I recently reread Jo Harjo’s marvelous poem Remember. It starts out linking us to Universe beyond Earth:

     Remember the sky that you were born under,
know each of the star’s stories.
Remember the moon, know who she is.
Remember the sun’s birth at dawn, that is the
strongest point of time….

      Like many indigenous prayers and invocations,

Remember then proceeds through a diverse series of things that need to be remembered: one’s birth, ancestors, varieties of soil and all living things (not just their species but the “tribes” they belong to as social beings). “Talk to them, listen to them,” she advises. “They are alive poems.”

Then the list resumes with climate – wind – and shifts to repetition of the ways we are part of all of this and this is part of us before concluding:

Remember language comes from this.
Remember the dance language is, that life is.

       It’s no surprise I relate to this poem. Much of what you expect of CVUUS is to remind you of what you already believe you know through experience, the received wisdom of others, or faith. Remember, I preach. Remember, the chalice says. Remember this as we sing together, or make a financial offering to share with others, or snack and greet each other in the Fellowship Hall. Now, we can think about the implications for how we will be together in the spirit of Life-giving Love.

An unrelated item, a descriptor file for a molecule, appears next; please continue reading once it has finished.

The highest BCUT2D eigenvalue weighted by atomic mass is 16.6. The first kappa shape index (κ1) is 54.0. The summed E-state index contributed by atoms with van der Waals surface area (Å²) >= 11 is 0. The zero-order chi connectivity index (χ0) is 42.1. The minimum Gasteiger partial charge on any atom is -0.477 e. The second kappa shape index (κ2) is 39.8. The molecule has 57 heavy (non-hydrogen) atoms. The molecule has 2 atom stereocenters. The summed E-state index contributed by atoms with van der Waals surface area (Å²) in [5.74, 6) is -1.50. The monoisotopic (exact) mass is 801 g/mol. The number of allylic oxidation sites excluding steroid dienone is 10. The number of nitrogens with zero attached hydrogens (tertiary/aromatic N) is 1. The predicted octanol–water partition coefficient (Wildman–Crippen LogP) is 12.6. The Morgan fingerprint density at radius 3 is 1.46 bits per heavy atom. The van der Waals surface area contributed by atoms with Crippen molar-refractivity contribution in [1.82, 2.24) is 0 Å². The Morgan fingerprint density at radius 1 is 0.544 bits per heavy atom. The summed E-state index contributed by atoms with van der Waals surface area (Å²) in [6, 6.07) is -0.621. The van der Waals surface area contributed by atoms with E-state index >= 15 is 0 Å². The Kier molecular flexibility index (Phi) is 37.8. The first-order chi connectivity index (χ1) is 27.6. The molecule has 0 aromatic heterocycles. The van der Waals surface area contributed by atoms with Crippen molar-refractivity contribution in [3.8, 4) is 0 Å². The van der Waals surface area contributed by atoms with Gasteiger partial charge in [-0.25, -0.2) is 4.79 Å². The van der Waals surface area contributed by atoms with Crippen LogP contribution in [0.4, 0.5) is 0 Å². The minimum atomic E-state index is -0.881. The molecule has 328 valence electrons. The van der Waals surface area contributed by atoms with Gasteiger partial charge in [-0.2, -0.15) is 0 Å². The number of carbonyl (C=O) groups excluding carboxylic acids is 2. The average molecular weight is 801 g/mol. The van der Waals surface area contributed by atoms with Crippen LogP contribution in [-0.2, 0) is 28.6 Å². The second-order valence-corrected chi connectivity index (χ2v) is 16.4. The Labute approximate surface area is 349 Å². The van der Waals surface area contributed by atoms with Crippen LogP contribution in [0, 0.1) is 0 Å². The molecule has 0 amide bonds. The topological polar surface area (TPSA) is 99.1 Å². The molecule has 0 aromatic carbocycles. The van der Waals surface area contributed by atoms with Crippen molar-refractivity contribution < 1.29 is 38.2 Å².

But this time when I read Remember, one other thought came to me. There is a more messy type of remembering, best thought of as re-membering. Literally, pulling pieces of a body that have been severed back together again, rearranging what is part of the body, embracing new pieces (or guiding principles?) to make the body a more integrated whole. It’s part of living with and for integrity. For so many reasons, I think it’s a big part of what we are working on this year at CVUUS after three years of pandemic and with some big transitions ahead of us.

May the sweeping, deeply spiritual vision of unity with all creation in Harjo’s poem guide us through the re-membering.  Blessed be, Rev. B